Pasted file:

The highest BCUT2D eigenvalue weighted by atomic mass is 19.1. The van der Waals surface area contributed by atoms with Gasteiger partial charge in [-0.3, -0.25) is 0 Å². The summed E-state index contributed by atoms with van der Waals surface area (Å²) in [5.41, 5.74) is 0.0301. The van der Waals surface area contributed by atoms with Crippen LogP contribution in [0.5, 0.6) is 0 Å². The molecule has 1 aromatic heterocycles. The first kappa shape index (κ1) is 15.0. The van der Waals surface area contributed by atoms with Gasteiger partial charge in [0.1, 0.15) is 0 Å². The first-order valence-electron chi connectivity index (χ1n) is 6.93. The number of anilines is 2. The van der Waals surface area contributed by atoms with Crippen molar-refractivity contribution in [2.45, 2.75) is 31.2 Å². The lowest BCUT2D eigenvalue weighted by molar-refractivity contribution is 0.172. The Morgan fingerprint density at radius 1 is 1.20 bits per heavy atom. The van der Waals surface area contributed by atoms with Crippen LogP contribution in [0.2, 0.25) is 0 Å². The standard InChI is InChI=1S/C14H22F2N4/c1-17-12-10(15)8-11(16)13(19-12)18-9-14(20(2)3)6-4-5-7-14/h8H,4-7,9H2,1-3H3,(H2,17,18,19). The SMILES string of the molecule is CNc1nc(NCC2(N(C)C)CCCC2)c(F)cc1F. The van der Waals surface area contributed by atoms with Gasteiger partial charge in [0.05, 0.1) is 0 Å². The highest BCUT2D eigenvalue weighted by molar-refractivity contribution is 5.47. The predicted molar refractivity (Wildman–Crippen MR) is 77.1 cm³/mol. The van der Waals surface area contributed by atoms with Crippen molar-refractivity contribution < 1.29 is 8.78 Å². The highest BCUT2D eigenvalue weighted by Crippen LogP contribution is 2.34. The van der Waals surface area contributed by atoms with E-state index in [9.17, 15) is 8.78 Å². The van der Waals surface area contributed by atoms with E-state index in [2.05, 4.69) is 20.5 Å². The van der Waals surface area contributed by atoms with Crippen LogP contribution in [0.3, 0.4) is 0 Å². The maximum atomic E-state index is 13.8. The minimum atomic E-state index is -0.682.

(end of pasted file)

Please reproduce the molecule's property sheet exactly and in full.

The highest BCUT2D eigenvalue weighted by atomic mass is 19.1. The van der Waals surface area contributed by atoms with Gasteiger partial charge in [-0.3, -0.25) is 0 Å². The summed E-state index contributed by atoms with van der Waals surface area (Å²) in [5.41, 5.74) is 0.0301. The van der Waals surface area contributed by atoms with Crippen LogP contribution in [0.5, 0.6) is 0 Å². The molecule has 1 aromatic heterocycles. The first kappa shape index (κ1) is 15.0. The van der Waals surface area contributed by atoms with Gasteiger partial charge in [0.1, 0.15) is 0 Å². The first-order valence-electron chi connectivity index (χ1n) is 6.93. The number of anilines is 2. The van der Waals surface area contributed by atoms with Crippen molar-refractivity contribution in [2.45, 2.75) is 31.2 Å². The lowest BCUT2D eigenvalue weighted by molar-refractivity contribution is 0.172. The Morgan fingerprint density at radius 1 is 1.20 bits per heavy atom. The van der Waals surface area contributed by atoms with Crippen LogP contribution in [0.2, 0.25) is 0 Å². The standard InChI is InChI=1S/C14H22F2N4/c1-17-12-10(15)8-11(16)13(19-12)18-9-14(20(2)3)6-4-5-7-14/h8H,4-7,9H2,1-3H3,(H2,17,18,19). The SMILES string of the molecule is CNc1nc(NCC2(N(C)C)CCCC2)c(F)cc1F. The van der Waals surface area contributed by atoms with Gasteiger partial charge in [0.05, 0.1) is 0 Å². The highest BCUT2D eigenvalue weighted by molar-refractivity contribution is 5.47. The predicted molar refractivity (Wildman–Crippen MR) is 77.1 cm³/mol. The van der Waals surface area contributed by atoms with Crippen molar-refractivity contribution < 1.29 is 8.78 Å². The highest BCUT2D eigenvalue weighted by Crippen LogP contribution is 2.34. The van der Waals surface area contributed by atoms with E-state index in [9.17, 15) is 8.78 Å². The van der Waals surface area contributed by atoms with E-state index in [2.05, 4.69) is 20.5 Å². The van der Waals surface area contributed by atoms with Crippen LogP contribution in [0.3, 0.4) is 0 Å². The maximum atomic E-state index is 13.8. The minimum atomic E-state index is -0.682.